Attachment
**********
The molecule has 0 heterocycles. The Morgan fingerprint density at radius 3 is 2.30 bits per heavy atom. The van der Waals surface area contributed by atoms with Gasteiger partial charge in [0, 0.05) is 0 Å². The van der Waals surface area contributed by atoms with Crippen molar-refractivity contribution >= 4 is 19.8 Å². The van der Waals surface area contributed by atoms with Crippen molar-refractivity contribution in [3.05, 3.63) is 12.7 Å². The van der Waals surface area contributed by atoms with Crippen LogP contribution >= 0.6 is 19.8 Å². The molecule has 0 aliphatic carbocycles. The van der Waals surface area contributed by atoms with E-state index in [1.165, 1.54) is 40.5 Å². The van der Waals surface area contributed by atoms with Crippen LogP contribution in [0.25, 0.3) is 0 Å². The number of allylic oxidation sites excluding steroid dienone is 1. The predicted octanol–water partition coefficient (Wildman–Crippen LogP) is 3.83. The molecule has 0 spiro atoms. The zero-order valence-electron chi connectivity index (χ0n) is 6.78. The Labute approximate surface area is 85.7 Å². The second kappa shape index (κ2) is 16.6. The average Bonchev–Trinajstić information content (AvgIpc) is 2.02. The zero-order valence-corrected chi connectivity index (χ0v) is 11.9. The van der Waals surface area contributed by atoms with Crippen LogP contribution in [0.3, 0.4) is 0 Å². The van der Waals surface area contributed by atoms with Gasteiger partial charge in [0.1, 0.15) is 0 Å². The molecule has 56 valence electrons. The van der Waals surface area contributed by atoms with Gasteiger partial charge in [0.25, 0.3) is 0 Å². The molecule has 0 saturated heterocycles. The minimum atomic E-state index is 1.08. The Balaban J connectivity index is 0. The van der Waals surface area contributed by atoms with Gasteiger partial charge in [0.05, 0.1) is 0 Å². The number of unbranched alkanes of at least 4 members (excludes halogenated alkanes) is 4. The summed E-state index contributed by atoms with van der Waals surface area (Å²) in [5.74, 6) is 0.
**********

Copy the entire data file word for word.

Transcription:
The molecule has 0 heterocycles. The Morgan fingerprint density at radius 3 is 2.30 bits per heavy atom. The van der Waals surface area contributed by atoms with Gasteiger partial charge in [0, 0.05) is 0 Å². The van der Waals surface area contributed by atoms with Crippen molar-refractivity contribution >= 4 is 19.8 Å². The van der Waals surface area contributed by atoms with Crippen molar-refractivity contribution in [3.05, 3.63) is 12.7 Å². The van der Waals surface area contributed by atoms with Crippen LogP contribution >= 0.6 is 19.8 Å². The molecule has 0 aliphatic carbocycles. The van der Waals surface area contributed by atoms with E-state index in [1.165, 1.54) is 40.5 Å². The van der Waals surface area contributed by atoms with Crippen LogP contribution in [0.25, 0.3) is 0 Å². The number of allylic oxidation sites excluding steroid dienone is 1. The predicted octanol–water partition coefficient (Wildman–Crippen LogP) is 3.83. The molecule has 0 spiro atoms. The zero-order valence-electron chi connectivity index (χ0n) is 6.78. The Labute approximate surface area is 85.7 Å². The second kappa shape index (κ2) is 16.6. The average Bonchev–Trinajstić information content (AvgIpc) is 2.02. The zero-order valence-corrected chi connectivity index (χ0v) is 11.9. The van der Waals surface area contributed by atoms with Crippen LogP contribution in [0.3, 0.4) is 0 Å². The van der Waals surface area contributed by atoms with Gasteiger partial charge in [0.1, 0.15) is 0 Å². The molecule has 56 valence electrons. The van der Waals surface area contributed by atoms with Gasteiger partial charge in [0.25, 0.3) is 0 Å². The molecule has 0 saturated heterocycles. The minimum atomic E-state index is 1.08. The Balaban J connectivity index is 0. The van der Waals surface area contributed by atoms with Gasteiger partial charge in [0.05, 0.1) is 0 Å². The number of unbranched alkanes of at least 4 members (excludes halogenated alkanes) is 4. The summed E-state index contributed by atoms with van der Waals surface area (Å²) in [5.74, 6) is 0.